Tuesday, July 31, 2007

Harry Potter

I've been thinking about Harry Potter, (because really, what else is
there to think about lately?) and the fact that it all takes place in
England. As far as the movies go, I was thinking about the fact that
they've had American directors, a Mexican director too, Alfonso
Cuaron, who actually directed my favorite of the ones currently out on
DVD. But, I really like the fact that they have stuck with only
English actors. I suppose it would work to have an American in it if
Rowling had written one in, as a visiting professor perhaps.

I'm glad she didn't though, it makes it more magical, and somehow
believable, to all be in a "foreign" country. Would I be so convinced
of her stories if they took place somewhere different?  Somehow, I
doubt I would be so entranced by a magical world hidden in Appalachia.
You know, they leave the hills to visit Hogsmead, hidden

Sounds fun. And magical.

Kind of along the same lines of wondering how my life would be
different if I had lived in a different dorm in college (and made
completely different life-long friends), I wonder what it must be like
to live in England and read these stories.  All of the muggle towns
and cities mentioned actually exist. It's interesting. Does being
familiar with these towns effect your view of the story? Your
visualization of it?  I can't imagine I would view the story the same
at all if Harry grew-up living in the closet under the stairs of a
home in the suburbs of L.A. I wonder if those living in or near the
muggle towns and villages mentioned feel the same. I'm guessing not
considering the bajillion books sold. (Yes, Dad, "bajillion" is a
word...to me anyway).

Thanks goodness J.K. Rowling's English.  Speaking of her - to my
fellow Harry Potter addicts (oh, you KNOW who you are!), check this
out. Cool stuff!  Fun links at the bottom, too.    Click Here.

Now, if you'll excuse me, I have a particular movie series to watch
for the bajillionth time.

Friday, July 27, 2007


I wrote Delta a few letters after my last crazy trip with them. I
wanted reimbursement for the $75 I paid to have the dog checked-out by
the vet before heading to the airport to discover the dog wasn't
allowed on anyway. I didn't expect any real response, but I sent it
anyway. I sent another bitching about the rudeness of the women at the

I just got this email. No need to read the whole thing, I highlighted,
in red, the point, and the point is, it never hurts to write a letter!

Dear Ms. Scott,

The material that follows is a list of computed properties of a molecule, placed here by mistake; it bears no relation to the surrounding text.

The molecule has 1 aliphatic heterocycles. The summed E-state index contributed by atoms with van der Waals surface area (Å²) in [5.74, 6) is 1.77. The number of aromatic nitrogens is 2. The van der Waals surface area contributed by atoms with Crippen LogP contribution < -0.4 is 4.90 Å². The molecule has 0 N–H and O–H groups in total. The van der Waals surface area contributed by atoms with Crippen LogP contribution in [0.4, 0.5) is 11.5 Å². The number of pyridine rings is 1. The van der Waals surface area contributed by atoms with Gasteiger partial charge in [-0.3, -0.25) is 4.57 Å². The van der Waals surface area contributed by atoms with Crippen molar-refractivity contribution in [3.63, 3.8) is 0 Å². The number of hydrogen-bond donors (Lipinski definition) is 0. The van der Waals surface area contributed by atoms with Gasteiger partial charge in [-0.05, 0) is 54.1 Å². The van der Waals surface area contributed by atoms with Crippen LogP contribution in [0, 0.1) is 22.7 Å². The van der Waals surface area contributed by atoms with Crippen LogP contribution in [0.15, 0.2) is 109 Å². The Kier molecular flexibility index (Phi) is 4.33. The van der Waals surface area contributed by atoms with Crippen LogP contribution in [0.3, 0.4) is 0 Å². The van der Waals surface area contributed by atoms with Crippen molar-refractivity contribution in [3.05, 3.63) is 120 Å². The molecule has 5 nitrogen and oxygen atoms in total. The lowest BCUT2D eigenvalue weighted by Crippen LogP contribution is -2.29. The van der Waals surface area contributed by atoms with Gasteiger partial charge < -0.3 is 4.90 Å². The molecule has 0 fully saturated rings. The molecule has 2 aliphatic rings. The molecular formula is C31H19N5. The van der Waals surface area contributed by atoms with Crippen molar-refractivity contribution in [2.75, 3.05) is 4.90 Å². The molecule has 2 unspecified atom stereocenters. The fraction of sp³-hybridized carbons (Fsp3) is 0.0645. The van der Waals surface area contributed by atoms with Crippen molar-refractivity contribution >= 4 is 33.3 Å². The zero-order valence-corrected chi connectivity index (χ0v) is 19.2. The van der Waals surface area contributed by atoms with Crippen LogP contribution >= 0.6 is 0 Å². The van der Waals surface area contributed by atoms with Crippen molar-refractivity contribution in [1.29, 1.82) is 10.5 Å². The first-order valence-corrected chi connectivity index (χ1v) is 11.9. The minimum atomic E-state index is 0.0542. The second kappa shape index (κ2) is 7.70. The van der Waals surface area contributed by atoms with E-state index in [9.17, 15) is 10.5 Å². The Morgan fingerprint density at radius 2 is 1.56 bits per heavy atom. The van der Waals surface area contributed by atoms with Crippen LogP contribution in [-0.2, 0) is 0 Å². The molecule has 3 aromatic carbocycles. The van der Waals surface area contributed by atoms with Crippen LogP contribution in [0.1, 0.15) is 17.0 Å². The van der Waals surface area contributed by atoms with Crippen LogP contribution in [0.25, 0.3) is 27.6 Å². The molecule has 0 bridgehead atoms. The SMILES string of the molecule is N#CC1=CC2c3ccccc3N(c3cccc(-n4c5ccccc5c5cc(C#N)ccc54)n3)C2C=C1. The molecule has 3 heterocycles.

Thank you for your letter describing the problem you experienced.

Our goal is to make your travel experience as smooth and enjoyable as
possible, and we regret you didn't receive the high level of service we
strive to provide. Our airport representatives are expected to always be
responsive, and offer precise, complete information. It sounds like that
didn't happen in this case, and we will continue to make efforts to
improve in this area.

While we would like to offer special consideration in cases such as
yours, we are unable to honor the many similar requests that we receive
from others in equally deserving situations. We follow a consistent
policy to ensure that Delta is fair to everyone who travels with us.
Accordingly, we must respectfully decline your request for
reimbursement. However, as a goodwill gesture, we have authorized the
issuance of our $100.00 electronic Transportation Credit, which may be
used toward future Delta travel. Electronic TCVs are valid for one year
from the date of issue. They may be redeemed at delta.com, Delta
Reservations or at any Delta city or airport ticket office.  Redemptions
at delta.com will not incur a transaction fee. Fees will apply if
voucher is redeemed through any other Delta location. You will be
receiving a receipt for this e-credit in a separate e-mail.  Please
refer to the terms and conditions of the e-credit for additional

Again, thank you for writing. Please accept our apology for the
circumstances you described. Your comments are appreciated since this is
one of the best ways we have of knowing which areas need additional
attention.  We hope you will continue to make Delta your airline of


Angelina P. Jones
Customer Care

Monday, July 23, 2007

House Fire

Don't think about Ollie. Don't think about Ollie. Don't think about Ollie.
Saturday morning, I was called out to cover a fire. By the time I
arrived, the fire was out, the home gutted. Five people and three dogs
were living there. Two of the dogs were missing. One was a Chihuahua
named Fawn.

Sam and Jamar were worried about Sam's little dog. Sam had tried to
find her in the smoke but was unable to and had to get out himself
before he succumbed to the smoke.  I waited a while, wondering if fire